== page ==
Military History

Abd al-Qadir Fights Back

January 20, 2015

  If the French hadn’t invaded Algeria in 1830, Algerian emir Abd al-Qadir would probably have been content to follow his grandfather and father as the spiritual leader of the Qadiriyah Sufi order. In the fall of 1832, when the French began to expand their control into the Algerian interior, the Arab tribes of Oran […]

Read the full article →

The Incident of the Flyswatter

January 13, 2015

Yesterday I received an e-mail from a friend and regular reader of History in the Margins suggesting I write a post about the long, complex, and often difficult relationship between France and its Muslim citizens, hoping it would give her/you a context for the Charlie Hebdo killings and their aftermath. I will admit that I […]

Read the full article →

100 Years Later: The Christmas Truce of 1914

December 25, 2014

I’ve run this post before, but I don’t think there is any historical Christmas story more appropriate to tell this year. A hundred years ago, men on the Western Front stopped fighting and celebrated the holiday together. For most of us, the most vivid images of World War I are the trenches on the Western […]

Read the full article →

Stalingrad

November 21, 2014

The Pritzker Military Library offers a smaller event alongside its On War symposium: a chance for a limited number of people to meet with the winner of the year’s lifetime achievement award to discuss one of his books.  Last year I wasn’t bright enough to sign up. This year I didn’t hesitate.  The chance to […]

Read the full article →

On War, the Symposium– Year 2

November 14, 2014

Last week My Own True Love and I attended the Pritzker Military Library’s second annual On War Military History Symposium.  Last year’s symposium blew me away.   Perhaps I’m a little jaded since I’ve spent a lot of the last year reading, writing, and thinking about World Wars I and II, but this year wasn’t quite […]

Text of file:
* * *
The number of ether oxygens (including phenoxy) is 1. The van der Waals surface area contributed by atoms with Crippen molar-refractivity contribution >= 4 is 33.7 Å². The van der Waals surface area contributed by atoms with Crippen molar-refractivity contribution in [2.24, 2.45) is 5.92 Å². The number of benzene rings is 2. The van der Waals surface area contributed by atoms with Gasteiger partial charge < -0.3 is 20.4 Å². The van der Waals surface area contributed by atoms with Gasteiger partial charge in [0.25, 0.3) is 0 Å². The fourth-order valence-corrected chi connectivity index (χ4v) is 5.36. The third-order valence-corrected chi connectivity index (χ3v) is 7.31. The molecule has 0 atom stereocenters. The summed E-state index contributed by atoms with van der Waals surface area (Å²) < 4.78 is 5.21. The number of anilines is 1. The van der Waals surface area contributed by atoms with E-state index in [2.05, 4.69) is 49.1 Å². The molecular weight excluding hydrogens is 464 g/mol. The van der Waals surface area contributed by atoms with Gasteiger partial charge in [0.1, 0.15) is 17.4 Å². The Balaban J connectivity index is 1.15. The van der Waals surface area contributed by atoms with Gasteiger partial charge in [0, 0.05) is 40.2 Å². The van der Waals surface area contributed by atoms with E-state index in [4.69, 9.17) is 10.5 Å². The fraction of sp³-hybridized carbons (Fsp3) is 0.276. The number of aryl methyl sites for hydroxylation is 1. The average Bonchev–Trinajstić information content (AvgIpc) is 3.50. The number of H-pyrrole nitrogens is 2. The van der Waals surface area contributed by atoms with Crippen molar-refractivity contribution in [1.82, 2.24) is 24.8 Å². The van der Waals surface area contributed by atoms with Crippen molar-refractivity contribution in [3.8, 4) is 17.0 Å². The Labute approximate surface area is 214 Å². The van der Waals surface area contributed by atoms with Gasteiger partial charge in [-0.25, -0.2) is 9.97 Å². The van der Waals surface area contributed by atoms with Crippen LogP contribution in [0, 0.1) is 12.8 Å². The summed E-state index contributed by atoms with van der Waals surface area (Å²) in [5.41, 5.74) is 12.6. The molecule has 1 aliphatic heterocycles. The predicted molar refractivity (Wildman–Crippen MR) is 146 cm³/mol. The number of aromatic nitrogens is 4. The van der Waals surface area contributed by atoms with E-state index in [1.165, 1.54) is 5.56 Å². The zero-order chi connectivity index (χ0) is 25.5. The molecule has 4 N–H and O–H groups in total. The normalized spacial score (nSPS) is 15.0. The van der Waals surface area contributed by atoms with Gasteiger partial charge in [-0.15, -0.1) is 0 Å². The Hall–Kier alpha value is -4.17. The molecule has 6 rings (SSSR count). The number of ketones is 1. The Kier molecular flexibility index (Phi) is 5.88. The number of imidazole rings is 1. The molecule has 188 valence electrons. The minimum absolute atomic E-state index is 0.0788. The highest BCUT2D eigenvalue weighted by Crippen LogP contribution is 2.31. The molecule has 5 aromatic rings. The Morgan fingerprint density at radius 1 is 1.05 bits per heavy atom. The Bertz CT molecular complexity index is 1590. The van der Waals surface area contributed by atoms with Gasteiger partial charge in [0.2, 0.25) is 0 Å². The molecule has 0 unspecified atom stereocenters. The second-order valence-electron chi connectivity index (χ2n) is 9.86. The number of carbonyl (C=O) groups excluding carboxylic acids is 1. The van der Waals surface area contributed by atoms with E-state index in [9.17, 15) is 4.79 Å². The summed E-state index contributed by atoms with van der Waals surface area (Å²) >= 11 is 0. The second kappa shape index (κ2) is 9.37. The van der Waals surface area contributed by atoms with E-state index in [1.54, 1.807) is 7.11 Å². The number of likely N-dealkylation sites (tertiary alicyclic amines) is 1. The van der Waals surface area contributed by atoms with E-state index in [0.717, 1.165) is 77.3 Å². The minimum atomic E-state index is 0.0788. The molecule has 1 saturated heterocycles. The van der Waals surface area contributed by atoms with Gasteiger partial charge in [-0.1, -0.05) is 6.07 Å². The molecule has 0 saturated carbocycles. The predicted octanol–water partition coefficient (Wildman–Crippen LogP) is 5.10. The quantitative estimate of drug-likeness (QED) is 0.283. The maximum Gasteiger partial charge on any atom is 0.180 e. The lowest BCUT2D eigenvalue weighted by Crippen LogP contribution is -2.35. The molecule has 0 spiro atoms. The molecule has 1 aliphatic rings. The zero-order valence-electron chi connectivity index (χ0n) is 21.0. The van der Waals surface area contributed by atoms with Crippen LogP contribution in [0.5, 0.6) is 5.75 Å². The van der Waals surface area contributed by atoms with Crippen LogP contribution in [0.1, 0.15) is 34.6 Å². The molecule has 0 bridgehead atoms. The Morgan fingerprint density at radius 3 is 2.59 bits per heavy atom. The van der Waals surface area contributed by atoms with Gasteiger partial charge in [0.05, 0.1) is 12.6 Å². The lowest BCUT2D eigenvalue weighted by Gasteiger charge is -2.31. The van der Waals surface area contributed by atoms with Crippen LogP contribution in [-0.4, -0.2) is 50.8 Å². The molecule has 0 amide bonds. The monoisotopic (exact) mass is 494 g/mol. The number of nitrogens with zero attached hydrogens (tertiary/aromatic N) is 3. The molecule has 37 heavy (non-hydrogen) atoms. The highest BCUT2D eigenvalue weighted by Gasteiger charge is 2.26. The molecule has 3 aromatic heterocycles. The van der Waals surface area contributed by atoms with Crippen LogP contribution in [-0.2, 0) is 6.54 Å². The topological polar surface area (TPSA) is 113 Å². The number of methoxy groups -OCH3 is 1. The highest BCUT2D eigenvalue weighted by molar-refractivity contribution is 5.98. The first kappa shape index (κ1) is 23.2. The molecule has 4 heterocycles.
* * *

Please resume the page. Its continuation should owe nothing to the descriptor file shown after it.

Read the full article →

History on Display: En Guerre

October 31, 2014

I’ve spent most of this week in a small carrel in Regenstein library, head down and fingers flying as I try to push my way through a mini-proposal for a book I’d like to write.* It’s not my favorite way to work. Instead of getting up at the end of a stint to make a […]

Read the full article →

When Paris Went Dark

September 19, 2014

When Nazi troops marched into Paris in June, 1940, the city surrendered without firing a shot.* In When Paris Went Dark: The City of Light Under German Occupation, 1940-1944 , historian Ronald C. Rosbottom explores face-to-face interactions between occupiers and occupied, the effect of the Occupation on daily life in Paris, its psychological and emotional […]

Read the full article →

Shin-Kickers From History: The Trung Sisters of Vietnam

August 1, 2014

In 39 CE, two young women led Vietnam in its first rebellion against the Chinese empire, which had then ruled the country for 150 years. Trung Trac and Trung Nhi were born in a small town in north Vietnam around 14 CE, the daughters of a Vietnamese lord who served as a prefect under the […]

Read the full article →

Some Old Favorites About World War I

July 22, 2014

Recently I shared some of the most interesting new books about World War I that have landed in my mailbox.* Wonderful though many of the new books are, it would be a shame to forget the many excellent older books available. Here are some of my favorites: Paul Fussell’s The Great War and Modern Memory […]

Read the full article →

In Which I Give Away A Copy of Nick Lloyd’s Hundred Days

June 19, 2014

As those of you who hang out in history-land know, the centennial of World War I is just around the corner. So far I’ve resisted the temptation to add to the flow of WWI-related blog posts, tweets, and images.* But the pile of books to review and the list of things I want to talk […]

Read the full article →